Run the Marathon

I was exhausted and decided to slump on a futon in the living room with the TV on. As I browsed through Netflix or Amazon — I can’t remember which — I came across Marathon Man. Watching Olivier’s amazing performance as well as Dustin Hoffman writhing in pain won over raking leaves.

Seeing the movie lead to, of course, wanting to read the book. (What? It doesn’t work that way for you?) I’ve read a few of Goldman’s novels before including Magic, which I checked out of the public library when my parents refused to let me see the movie. It scared the crap out of me.

Early in the movie we see Dustin Hoffman’s “Babe” run around the Central Park Reservoir, and struggle to keep up with another jogger. This is meant to convey the idea to us that Babe wants to be a marathoner just as much, if not more, than the historian we later find he is studying to be.

The scene is right out of the book, except in the book Goldman can put us in Babe’s head (Goldman adapted the screenplay too.) :

“He was going to run the marathon. Like Nurmi. Like the already mythical Nurmi. Years from now, all across the world, track buffs would agonize over who was greatest, the mighty Finn or the fabled T. B. Levy. “Levy,” some of them would argue, “no one would ever run the final five miles the way Levy ran them,” and others would counter that by the time the last five miles came, Nurmi would be so far ahead, it wouldn’t matter how fast Levy ran them, and so the debate would rage, expert against expert, down the decades.”

What I don’t know about running marathons would fill volumes. I hate running, and will be dealing with that for the next several months while I prepare for Tough Mudder. What this passage brought home to me to was pacing as a strategy. If you’re going to run 26 miles you need to know how to set different paces during the race, depending on where and when you are in the race, as well as where your opponents are.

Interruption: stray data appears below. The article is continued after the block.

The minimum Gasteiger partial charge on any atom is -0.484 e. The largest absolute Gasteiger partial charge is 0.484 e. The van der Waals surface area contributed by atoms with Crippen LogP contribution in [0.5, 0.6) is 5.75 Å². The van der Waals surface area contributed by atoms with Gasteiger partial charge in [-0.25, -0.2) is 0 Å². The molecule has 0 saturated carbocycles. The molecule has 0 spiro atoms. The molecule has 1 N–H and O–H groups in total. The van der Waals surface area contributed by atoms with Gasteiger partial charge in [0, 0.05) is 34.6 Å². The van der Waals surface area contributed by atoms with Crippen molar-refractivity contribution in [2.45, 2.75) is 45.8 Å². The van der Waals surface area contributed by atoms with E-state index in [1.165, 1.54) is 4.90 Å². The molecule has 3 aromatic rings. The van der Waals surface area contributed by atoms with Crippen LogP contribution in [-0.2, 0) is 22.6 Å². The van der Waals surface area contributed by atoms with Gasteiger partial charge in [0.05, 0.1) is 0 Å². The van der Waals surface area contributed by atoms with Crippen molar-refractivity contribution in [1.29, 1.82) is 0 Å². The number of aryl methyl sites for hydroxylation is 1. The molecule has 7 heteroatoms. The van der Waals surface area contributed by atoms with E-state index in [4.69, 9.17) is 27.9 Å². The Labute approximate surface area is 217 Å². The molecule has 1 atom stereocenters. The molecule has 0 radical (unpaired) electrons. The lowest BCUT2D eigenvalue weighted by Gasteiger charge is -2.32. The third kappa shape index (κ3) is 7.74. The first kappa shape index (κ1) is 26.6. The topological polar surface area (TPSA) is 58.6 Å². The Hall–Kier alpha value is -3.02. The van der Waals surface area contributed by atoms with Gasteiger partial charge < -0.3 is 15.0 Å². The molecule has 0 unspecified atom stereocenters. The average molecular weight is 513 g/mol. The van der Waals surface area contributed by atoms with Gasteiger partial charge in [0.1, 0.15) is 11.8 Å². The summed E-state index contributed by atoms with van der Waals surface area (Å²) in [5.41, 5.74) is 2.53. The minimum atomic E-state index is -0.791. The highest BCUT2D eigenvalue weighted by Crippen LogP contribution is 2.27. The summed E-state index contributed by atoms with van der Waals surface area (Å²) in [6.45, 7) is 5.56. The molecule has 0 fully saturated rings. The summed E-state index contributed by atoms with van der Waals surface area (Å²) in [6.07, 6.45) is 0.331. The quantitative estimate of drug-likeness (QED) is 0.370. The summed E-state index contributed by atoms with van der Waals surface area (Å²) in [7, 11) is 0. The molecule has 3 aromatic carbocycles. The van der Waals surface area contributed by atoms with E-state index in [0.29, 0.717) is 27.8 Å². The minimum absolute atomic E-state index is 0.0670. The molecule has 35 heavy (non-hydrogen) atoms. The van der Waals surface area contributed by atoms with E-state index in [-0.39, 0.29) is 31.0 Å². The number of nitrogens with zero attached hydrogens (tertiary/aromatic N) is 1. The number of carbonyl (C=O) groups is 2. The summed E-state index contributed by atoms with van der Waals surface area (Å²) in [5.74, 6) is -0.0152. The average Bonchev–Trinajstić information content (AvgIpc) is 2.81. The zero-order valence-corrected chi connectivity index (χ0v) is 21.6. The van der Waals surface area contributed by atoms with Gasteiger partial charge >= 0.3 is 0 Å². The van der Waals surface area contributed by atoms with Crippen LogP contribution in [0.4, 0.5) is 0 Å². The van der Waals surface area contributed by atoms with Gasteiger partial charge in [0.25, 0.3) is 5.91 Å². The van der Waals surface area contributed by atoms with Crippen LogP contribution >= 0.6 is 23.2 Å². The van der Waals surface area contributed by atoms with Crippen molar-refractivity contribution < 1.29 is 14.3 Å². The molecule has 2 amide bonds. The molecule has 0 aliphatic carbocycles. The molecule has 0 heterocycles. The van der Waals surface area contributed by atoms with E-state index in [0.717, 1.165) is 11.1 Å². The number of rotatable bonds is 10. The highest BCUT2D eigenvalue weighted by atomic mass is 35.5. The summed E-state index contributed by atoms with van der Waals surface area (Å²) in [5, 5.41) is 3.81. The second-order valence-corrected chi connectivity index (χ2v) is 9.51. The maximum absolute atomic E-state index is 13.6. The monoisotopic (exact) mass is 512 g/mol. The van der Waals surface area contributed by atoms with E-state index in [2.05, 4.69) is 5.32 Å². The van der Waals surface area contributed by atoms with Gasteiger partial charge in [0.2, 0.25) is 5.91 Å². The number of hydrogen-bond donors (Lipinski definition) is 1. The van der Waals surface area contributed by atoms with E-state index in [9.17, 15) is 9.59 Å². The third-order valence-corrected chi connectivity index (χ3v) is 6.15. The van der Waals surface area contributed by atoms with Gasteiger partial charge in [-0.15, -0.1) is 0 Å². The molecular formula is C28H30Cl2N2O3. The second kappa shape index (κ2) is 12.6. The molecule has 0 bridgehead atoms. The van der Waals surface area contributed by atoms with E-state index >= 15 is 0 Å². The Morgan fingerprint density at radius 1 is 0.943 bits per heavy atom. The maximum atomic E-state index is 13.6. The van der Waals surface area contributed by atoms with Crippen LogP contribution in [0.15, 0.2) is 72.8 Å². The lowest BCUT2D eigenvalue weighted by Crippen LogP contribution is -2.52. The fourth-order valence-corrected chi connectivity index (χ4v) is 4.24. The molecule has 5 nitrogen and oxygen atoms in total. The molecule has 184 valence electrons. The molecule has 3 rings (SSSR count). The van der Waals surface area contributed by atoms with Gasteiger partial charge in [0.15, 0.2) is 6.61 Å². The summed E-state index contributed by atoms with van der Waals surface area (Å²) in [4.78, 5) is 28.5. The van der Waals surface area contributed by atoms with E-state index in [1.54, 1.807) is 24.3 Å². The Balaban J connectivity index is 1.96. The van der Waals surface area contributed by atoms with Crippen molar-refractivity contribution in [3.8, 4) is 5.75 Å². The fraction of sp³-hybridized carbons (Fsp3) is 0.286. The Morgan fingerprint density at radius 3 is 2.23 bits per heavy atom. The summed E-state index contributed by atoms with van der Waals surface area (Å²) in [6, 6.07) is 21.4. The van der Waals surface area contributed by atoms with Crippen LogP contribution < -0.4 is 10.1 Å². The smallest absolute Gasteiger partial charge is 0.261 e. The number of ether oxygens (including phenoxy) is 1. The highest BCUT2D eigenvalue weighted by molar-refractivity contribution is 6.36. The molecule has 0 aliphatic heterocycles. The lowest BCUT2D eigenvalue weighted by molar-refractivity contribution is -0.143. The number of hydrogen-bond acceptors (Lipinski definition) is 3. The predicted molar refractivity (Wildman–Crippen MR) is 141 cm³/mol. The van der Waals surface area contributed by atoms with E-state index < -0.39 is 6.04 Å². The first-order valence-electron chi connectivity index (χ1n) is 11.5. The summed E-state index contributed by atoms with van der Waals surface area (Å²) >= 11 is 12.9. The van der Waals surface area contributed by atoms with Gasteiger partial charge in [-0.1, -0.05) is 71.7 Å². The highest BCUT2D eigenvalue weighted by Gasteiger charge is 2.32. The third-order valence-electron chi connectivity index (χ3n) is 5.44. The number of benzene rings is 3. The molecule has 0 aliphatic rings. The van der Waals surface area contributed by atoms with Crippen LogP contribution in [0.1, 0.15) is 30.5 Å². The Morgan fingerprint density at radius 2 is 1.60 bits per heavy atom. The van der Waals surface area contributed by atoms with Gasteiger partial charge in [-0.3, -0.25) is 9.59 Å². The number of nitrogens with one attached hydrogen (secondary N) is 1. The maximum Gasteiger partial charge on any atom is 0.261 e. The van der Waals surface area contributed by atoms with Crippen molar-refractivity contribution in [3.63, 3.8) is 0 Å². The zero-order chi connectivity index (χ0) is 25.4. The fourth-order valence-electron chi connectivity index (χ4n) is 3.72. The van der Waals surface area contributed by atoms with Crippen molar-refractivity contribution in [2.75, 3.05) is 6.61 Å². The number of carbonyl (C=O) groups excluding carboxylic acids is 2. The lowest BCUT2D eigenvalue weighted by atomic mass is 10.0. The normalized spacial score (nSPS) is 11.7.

The “life is a marathon” cliché is, well, a cliché. A well-worn cliché. But sometimes well-worn things fit nicely and are quite functional. (Like a favorite hoodie that finally fits perfectly after years of wear and then your wife tosses it. But I digress…)

Seeing things as a marathon gives me the overview I need for sustainable success. A “diet” is a sprint. Eating healthily is a marathon. A New Year’s Resolution is a sprint. Making exercise a part of my regular routine is a marathon.

But seeing things as a marathon also means checking my pace and changing it for the current terrain. “Babe” daydreams of speeding his pace at the end of a marathon to catch Paavo Nurmi in the last five miles. The race isn’t determined by the pace he sets at mile 1: he has to adjust during the race to make sure he finishes, and also that he finishes first.

“Finishing” and of course “finishing first” are where the cliché part of “life as a marathon” become most apparent to me. Life is not a race and there is no finish line when it comes to living well, at least not one I’m in a hurry to get to.

But the idea of adjusting my pace as I go is something I could learn a lot about.

I’ve had a tough past few weeks. Many times I sat at the table, stressed and emotionally and physically exhausted, and felt the desire to relieve some stress with food. Sometimes I was able to resist. Other times I adjusted by eating more but at least keeping it healthy.

Adjusting my exercise pace was were the strategy paid huge benefits. At times heading to the weights or bike and working hard was a help. A few other times recognizing that there were other priorities and that I needed to either skip or reschedule a shorter, lighter, sessions was the right thing to do.

This idea of pacing is a life skill that I am coming to recognize and learn rather late in life. It’s served me well the last few months and even more so the past couple of weeks.

 

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